5 Medical Reasons to Tint Car Windows
Protecting yourself from the sun while you’re driving is always a good idea, especially if you’re concerned about skin cancer. However, melanoma and sunburn aren’t the only health threats imposed by the big, bright orb. Some Texans have medical conditions that make sun exposure an immediate and serious health threat, and these ailments may help them qualify for darker window tinting that exceeds the limits placed on the general public. Here are five examples of medical conditions that can result in exclusion from automotive tinting laws.
Medical Conditions that Require Automotive Sun Protection
- Systemic lupus erythematosus (SLE) is an autoimmune disease that can affect almost every system and organ in the body. Many lupus patients suffer from marked photo-sensitivity. Even minor sun exposure can exacerbate symptoms such as painful skin rashes, joint pain, fever and extreme fatigue.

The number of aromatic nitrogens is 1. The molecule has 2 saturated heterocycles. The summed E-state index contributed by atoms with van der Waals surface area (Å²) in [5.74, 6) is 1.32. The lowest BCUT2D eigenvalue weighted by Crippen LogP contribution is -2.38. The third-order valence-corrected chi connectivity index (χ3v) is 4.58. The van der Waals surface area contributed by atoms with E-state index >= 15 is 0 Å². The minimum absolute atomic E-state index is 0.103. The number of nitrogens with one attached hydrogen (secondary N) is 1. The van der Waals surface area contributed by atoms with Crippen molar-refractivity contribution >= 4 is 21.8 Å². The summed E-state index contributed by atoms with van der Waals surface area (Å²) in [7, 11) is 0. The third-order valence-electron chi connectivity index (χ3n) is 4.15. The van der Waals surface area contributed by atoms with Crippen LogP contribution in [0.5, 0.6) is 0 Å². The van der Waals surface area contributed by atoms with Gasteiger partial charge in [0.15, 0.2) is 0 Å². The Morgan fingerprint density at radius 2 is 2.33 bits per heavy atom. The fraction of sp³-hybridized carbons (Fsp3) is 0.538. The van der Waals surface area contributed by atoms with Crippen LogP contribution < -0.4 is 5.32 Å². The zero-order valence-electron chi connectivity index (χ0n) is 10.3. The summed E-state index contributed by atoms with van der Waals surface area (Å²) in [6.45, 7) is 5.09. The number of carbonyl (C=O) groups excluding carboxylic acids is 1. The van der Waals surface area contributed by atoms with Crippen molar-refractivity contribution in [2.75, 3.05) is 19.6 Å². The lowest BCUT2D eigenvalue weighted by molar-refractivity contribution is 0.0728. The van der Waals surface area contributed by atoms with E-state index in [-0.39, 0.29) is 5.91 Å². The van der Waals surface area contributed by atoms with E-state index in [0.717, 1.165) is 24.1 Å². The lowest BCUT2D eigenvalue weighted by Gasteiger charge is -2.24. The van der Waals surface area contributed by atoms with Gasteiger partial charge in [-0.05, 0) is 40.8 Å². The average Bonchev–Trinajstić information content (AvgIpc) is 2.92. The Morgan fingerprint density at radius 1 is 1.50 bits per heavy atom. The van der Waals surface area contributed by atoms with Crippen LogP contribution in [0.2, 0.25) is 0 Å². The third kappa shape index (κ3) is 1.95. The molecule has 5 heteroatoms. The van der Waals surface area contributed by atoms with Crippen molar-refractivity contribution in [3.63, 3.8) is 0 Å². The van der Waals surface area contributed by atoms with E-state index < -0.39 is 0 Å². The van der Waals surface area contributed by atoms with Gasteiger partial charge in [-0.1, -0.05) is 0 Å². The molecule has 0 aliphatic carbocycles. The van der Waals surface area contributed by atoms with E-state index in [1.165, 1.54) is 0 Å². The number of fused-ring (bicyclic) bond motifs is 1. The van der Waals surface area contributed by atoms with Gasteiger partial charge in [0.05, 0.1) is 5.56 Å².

- Cockayne’s syndrome is a genetic disease that causes delayed development, neurological dysfunction, accelerated aging and sun sensitivity. It’s typically diagnosed in infancy or early childhood. Children with the disorder must wear sunscreen and dark sunglasses to avoid skin and retinal damage from sun exposure.
- Bloom syndrome is an inherited disorder associated with low birth weight, short stature, sun sensitivity and increased cancer risk. Sun exposure causes reddening of the skin and dilated blood vessels in Bloom syndrome patients, and their risk of melanoma is much higher than that of the general population.
- Solar urticaria is a form of chronic hives caused by sun exposure. It’s sometimes called sun allergy. Hives develop immediately upon sun exposure and typically resolve in about an hour. Although it’s not painful, the condition can cause severe itching and a burning sensation.
- Protoporphyria is a genetic disorder characterized by an enzyme defect that causes excess protoporphyrin to build up in the skin. When the skin is exposed to sunlight, it causes a severe, painful burning sensation.